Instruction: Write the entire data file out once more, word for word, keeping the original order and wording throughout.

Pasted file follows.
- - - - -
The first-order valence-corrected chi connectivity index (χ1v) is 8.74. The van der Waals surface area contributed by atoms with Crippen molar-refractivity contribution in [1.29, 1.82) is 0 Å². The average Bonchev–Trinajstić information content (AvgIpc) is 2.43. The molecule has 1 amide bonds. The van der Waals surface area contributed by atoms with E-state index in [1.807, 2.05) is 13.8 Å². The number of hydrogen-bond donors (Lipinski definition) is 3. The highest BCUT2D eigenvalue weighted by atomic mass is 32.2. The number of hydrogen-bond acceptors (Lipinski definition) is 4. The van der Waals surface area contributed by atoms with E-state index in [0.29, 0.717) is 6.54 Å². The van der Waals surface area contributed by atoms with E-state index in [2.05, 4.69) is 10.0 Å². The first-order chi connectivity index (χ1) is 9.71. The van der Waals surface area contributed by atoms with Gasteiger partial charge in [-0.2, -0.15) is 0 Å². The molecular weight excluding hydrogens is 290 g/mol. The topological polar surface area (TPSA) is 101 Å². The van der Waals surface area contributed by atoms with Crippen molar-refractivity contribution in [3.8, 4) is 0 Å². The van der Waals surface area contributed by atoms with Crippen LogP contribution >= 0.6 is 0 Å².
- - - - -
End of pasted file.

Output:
The first-order valence-corrected chi connectivity index (χ1v) is 8.74. The van der Waals surface area contributed by atoms with Crippen molar-refractivity contribution in [1.29, 1.82) is 0 Å². The average Bonchev–Trinajstić information content (AvgIpc) is 2.43. The molecule has 1 amide bonds. The van der Waals surface area contributed by atoms with E-state index in [1.807, 2.05) is 13.8 Å². The number of hydrogen-bond donors (Lipinski definition) is 3. The highest BCUT2D eigenvalue weighted by atomic mass is 32.2. The number of hydrogen-bond acceptors (Lipinski definition) is 4. The van der Waals surface area contributed by atoms with E-state index in [0.29, 0.717) is 6.54 Å². The van der Waals surface area contributed by atoms with E-state index in [2.05, 4.69) is 10.0 Å². The first-order chi connectivity index (χ1) is 9.71. The van der Waals surface area contributed by atoms with Gasteiger partial charge in [-0.2, -0.15) is 0 Å². The molecular weight excluding hydrogens is 290 g/mol. The topological polar surface area (TPSA) is 101 Å². The van der Waals surface area contributed by atoms with Crippen molar-refractivity contribution in [3.8, 4) is 0 Å². The van der Waals surface area contributed by atoms with Crippen LogP contribution >= 0.6 is 0 Å².